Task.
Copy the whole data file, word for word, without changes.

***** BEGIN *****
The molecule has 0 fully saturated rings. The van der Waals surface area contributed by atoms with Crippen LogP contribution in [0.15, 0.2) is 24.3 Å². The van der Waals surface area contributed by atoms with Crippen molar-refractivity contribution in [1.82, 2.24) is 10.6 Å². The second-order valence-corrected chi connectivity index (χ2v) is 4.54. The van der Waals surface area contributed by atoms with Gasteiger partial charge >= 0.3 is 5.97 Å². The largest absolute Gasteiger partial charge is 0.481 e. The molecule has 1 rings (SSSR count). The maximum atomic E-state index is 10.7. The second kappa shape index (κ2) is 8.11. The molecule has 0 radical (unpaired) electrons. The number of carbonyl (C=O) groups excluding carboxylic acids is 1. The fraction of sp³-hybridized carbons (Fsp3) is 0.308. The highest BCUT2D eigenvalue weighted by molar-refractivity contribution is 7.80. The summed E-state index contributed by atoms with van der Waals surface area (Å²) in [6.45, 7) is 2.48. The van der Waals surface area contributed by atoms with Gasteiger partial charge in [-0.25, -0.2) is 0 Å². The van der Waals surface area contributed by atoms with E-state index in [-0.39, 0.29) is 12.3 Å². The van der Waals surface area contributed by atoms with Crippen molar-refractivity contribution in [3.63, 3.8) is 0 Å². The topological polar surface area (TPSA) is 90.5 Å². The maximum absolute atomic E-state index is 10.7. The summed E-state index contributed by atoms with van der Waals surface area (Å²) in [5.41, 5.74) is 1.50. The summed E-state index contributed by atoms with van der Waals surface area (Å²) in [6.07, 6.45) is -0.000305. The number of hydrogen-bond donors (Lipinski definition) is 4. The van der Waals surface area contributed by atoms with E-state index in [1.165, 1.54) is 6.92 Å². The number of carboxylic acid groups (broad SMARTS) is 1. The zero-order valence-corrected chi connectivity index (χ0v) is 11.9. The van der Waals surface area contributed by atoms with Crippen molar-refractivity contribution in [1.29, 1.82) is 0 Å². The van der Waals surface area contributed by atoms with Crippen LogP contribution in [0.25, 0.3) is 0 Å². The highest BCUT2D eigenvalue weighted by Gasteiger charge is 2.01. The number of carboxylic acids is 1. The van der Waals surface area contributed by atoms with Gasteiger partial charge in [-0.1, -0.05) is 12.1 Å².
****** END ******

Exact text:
The molecule has 0 fully saturated rings. The van der Waals surface area contributed by atoms with Crippen LogP contribution in [0.15, 0.2) is 24.3 Å². The van der Waals surface area contributed by atoms with Crippen molar-refractivity contribution in [1.82, 2.24) is 10.6 Å². The second-order valence-corrected chi connectivity index (χ2v) is 4.54. The van der Waals surface area contributed by atoms with Gasteiger partial charge >= 0.3 is 5.97 Å². The largest absolute Gasteiger partial charge is 0.481 e. The molecule has 1 rings (SSSR count). The maximum atomic E-state index is 10.7. The second kappa shape index (κ2) is 8.11. The molecule has 0 radical (unpaired) electrons. The number of carbonyl (C=O) groups excluding carboxylic acids is 1. The fraction of sp³-hybridized carbons (Fsp3) is 0.308. The highest BCUT2D eigenvalue weighted by molar-refractivity contribution is 7.80. The summed E-state index contributed by atoms with van der Waals surface area (Å²) in [6.45, 7) is 2.48. The van der Waals surface area contributed by atoms with Gasteiger partial charge in [-0.25, -0.2) is 0 Å². The van der Waals surface area contributed by atoms with E-state index in [-0.39, 0.29) is 12.3 Å². The van der Waals surface area contributed by atoms with Crippen molar-refractivity contribution in [3.63, 3.8) is 0 Å². The topological polar surface area (TPSA) is 90.5 Å². The maximum absolute atomic E-state index is 10.7. The summed E-state index contributed by atoms with van der Waals surface area (Å²) in [5.41, 5.74) is 1.50. The summed E-state index contributed by atoms with van der Waals surface area (Å²) in [6.07, 6.45) is -0.000305. The number of hydrogen-bond donors (Lipinski definition) is 4. The van der Waals surface area contributed by atoms with E-state index in [1.165, 1.54) is 6.92 Å². The number of carboxylic acid groups (broad SMARTS) is 1. The zero-order valence-corrected chi connectivity index (χ0v) is 11.9. The van der Waals surface area contributed by atoms with Crippen molar-refractivity contribution in [1.29, 1.82) is 0 Å². The van der Waals surface area contributed by atoms with Crippen LogP contribution in [0.25, 0.3) is 0 Å². The highest BCUT2D eigenvalue weighted by Gasteiger charge is 2.01. The number of carboxylic acids is 1. The van der Waals surface area contributed by atoms with Gasteiger partial charge in [-0.1, -0.05) is 12.1 Å².